BBC One’s Murder, Mystery And My Family recomissioned for second series
The audience have really got stuck into the intrigue, suspense and emotion so brilliantly brought to life by Sasha and Jeremy.
BBC One daytime hit Murder, Mystery and My Family is to return to our screens in 2019 with twenty brand new episodes.
Building on the audience’s fascination with the first series, there will also be ten further follow-up episodes in Murder, Mystery and My Family: Case Closed? (w/t).
The series follows relatives of those convicted of murder and hanged for their crime, as they reinvestigate the evidence using modern forensics and team up with Barristers Jeremy Dein QC and Sasha Wass QC. The first series, produced for the BBC by Chalkboard Television, was a stand-out hit for BBC One daytime, regularly bringing in over two million viewers in a 9.15am slot and striking a chord with crime fans across the country.
Lindsay Bradbury, BBC Commissioning Editor, says: “When Chalkboard Television pitched the territory of murder crimes, they were slightly cautious because it felt so different for a daytime audience. But this type of distinctive format is exactly what we are after. The audience have really got stuck into the intrigue, suspense and emotion so brilliantly brought to life by Sasha and Jeremy.”
In the first series, half of the cases investigated were found to be unsafe by Judge David Radford. Now the team behind the show are on the hunt for new cases and relatives to re-investigate historic crimes and convictions.
The team are looking for murder and serious crime cases from 1970 and earlier, where there is a question mark over the conviction. As part of this they are looking to team up with relatives of the convicted who are keen to learn more about both their family and the safety of the original verdict.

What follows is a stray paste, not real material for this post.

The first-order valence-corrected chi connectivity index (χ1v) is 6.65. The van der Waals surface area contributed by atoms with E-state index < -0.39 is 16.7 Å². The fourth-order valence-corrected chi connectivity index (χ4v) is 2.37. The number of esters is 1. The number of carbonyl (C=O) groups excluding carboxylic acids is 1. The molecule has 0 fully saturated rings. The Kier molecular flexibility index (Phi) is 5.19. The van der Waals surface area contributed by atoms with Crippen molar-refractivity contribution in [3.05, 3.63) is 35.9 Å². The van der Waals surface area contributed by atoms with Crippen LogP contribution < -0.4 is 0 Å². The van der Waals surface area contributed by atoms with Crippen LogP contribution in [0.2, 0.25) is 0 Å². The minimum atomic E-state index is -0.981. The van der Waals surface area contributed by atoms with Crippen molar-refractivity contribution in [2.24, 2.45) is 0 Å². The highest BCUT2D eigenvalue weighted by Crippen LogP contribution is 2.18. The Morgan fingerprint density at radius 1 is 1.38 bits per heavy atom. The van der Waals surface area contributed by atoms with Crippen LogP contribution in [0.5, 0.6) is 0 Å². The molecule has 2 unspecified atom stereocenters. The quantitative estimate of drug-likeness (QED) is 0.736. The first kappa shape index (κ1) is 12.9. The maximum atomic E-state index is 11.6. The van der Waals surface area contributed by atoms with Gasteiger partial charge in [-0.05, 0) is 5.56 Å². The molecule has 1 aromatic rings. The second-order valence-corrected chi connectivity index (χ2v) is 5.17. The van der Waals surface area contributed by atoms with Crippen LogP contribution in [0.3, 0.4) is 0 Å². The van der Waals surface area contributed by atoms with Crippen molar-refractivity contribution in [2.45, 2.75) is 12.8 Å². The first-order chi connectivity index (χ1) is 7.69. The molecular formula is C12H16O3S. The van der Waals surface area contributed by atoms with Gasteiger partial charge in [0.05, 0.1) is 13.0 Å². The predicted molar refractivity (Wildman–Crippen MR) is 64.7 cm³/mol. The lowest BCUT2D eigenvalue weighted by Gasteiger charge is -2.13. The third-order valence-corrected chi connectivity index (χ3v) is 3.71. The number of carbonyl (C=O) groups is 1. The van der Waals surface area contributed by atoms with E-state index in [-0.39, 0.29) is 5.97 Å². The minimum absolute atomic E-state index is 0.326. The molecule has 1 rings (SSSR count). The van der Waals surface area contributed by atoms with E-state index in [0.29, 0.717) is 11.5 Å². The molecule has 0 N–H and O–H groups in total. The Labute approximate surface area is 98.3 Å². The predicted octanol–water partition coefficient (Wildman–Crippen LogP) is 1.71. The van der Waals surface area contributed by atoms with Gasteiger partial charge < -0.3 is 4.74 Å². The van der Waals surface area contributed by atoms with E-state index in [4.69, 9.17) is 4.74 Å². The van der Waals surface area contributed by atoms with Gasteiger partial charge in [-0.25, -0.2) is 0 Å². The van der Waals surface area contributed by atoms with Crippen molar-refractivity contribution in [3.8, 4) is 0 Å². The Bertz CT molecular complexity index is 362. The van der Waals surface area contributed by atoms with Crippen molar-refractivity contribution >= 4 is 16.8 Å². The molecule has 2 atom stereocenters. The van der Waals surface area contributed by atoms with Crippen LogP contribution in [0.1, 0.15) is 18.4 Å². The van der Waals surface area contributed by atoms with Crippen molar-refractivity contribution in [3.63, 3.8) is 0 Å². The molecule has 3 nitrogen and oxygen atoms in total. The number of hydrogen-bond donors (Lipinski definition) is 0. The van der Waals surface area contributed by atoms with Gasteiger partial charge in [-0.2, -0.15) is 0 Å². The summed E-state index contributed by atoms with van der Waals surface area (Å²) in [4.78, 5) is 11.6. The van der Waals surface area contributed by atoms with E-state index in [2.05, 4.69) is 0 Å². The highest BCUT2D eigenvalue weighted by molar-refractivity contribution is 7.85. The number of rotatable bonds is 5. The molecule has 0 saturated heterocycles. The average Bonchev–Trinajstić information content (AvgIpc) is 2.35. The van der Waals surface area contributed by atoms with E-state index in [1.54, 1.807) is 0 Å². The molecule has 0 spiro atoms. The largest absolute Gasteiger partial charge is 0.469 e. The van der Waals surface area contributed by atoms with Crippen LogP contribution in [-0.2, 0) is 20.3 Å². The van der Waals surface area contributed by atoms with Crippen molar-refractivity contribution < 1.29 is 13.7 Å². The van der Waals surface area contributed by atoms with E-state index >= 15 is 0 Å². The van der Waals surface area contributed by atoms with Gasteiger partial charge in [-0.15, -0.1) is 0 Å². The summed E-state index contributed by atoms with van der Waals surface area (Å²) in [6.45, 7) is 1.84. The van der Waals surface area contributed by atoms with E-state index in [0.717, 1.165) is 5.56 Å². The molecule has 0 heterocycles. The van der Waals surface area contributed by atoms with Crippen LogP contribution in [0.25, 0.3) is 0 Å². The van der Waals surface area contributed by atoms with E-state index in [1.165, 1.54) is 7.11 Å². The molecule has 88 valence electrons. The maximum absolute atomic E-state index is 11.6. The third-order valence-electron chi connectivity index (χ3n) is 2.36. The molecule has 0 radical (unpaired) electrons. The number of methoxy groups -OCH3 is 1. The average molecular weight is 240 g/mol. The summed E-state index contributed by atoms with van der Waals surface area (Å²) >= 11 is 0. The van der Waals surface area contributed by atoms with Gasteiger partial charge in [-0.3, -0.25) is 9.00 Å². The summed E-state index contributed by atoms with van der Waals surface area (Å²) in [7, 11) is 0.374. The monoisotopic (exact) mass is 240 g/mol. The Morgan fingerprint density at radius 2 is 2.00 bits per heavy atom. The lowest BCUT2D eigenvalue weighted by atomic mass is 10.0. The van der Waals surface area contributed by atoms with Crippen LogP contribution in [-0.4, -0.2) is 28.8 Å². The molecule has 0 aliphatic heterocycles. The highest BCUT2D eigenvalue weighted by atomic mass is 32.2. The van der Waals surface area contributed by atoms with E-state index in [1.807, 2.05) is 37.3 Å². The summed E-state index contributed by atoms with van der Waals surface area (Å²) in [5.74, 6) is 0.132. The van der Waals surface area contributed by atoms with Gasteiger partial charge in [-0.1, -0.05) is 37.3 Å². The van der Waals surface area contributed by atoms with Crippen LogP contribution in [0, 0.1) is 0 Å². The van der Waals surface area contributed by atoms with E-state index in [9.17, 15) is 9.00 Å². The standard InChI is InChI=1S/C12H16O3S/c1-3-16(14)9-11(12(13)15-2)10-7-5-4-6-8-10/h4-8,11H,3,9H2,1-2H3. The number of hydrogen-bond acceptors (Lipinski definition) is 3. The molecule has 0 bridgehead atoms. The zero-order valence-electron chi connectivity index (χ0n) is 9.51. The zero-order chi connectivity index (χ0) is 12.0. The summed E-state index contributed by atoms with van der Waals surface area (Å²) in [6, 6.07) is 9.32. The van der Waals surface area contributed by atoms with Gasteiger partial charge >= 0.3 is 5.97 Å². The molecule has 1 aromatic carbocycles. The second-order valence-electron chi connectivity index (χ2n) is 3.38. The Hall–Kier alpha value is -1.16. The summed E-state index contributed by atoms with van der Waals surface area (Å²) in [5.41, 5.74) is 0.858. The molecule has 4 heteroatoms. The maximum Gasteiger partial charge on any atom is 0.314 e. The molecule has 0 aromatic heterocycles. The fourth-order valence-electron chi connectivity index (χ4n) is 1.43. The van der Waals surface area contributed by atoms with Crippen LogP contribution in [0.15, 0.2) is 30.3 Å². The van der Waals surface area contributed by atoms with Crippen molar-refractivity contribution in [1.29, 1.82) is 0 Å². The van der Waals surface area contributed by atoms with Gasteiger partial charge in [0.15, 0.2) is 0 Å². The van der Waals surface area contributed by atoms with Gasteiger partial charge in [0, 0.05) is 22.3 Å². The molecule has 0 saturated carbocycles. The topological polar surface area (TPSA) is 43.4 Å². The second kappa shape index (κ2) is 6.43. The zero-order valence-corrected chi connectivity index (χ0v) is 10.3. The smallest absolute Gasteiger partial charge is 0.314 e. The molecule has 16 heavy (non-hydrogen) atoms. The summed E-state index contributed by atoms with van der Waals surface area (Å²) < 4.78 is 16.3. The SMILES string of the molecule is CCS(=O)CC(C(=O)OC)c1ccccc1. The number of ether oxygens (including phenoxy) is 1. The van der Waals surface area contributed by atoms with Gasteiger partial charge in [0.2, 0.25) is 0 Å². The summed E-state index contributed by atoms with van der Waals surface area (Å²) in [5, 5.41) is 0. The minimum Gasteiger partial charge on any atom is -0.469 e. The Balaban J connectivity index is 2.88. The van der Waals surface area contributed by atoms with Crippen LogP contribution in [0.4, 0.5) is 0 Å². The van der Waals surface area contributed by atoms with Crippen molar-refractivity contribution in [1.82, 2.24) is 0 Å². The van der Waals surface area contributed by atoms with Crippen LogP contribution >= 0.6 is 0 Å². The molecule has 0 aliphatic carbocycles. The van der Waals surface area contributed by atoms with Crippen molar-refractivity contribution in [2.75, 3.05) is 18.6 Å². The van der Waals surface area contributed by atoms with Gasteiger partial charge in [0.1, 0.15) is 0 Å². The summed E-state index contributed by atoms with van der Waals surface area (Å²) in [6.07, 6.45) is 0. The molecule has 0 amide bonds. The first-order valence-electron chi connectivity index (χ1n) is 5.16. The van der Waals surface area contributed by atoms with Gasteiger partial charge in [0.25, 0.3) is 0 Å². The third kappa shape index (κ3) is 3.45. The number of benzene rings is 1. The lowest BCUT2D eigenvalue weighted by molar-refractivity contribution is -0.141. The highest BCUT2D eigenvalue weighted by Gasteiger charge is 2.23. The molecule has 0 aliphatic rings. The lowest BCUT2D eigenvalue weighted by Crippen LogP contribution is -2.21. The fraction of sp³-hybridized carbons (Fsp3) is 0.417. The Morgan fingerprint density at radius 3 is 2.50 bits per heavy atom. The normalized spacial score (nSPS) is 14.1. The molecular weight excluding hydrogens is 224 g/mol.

Anyone interested in contacting the show can reach the production team on: [email protected]
Executive Producer for Chalkboard TV, Mike Benson, says: “The response to the first series was more than we ever expected and the cases proved both fascinating and heart-breaking in equal measure. Most of the cases we featured involved capital punishment and many of the convicted went to the gallows desperately pleading their innocence. Now, decades later, the family members and barristers will be scrutinising the evidence using everything from DNA to ballistics in a bid to learn the truth.”
Bringing modern forensic techniques to historic cases is happening more frequently – with the recent arrest of the Golden State Killer in America an example of the power of modern science being applied to historic cases. However for the family members the show represents both an emotional quest to find the truth about their relatives’ guilt and learn more about their family history.
In series one, barristers Sasha Wass and Jeremy Dein investigated a Dorset murder case that tragically tore a family apart in the 1930s. When Frederick Bryant died after a mysterious illness, his wife Charlotte was convicted of murdering him using arsenic, and hanged. With both parents dead, the Bryant’s five children were separated and raised in care. As the barristers re-investigated the strange circumstances surrounding Frederick’s death, William Bryant explored his parents’ past, accompanied by his own son David. Revisiting his childhood home, and the final resting places of both his parents, William learned a great deal about his family’s story, which had been hidden from him as a child. Following the transmission of the episode, William and David were contacted by long lost relatives of both Frederick and Charlotte, reuniting a family that had been fractured for over 80 years. (BBC)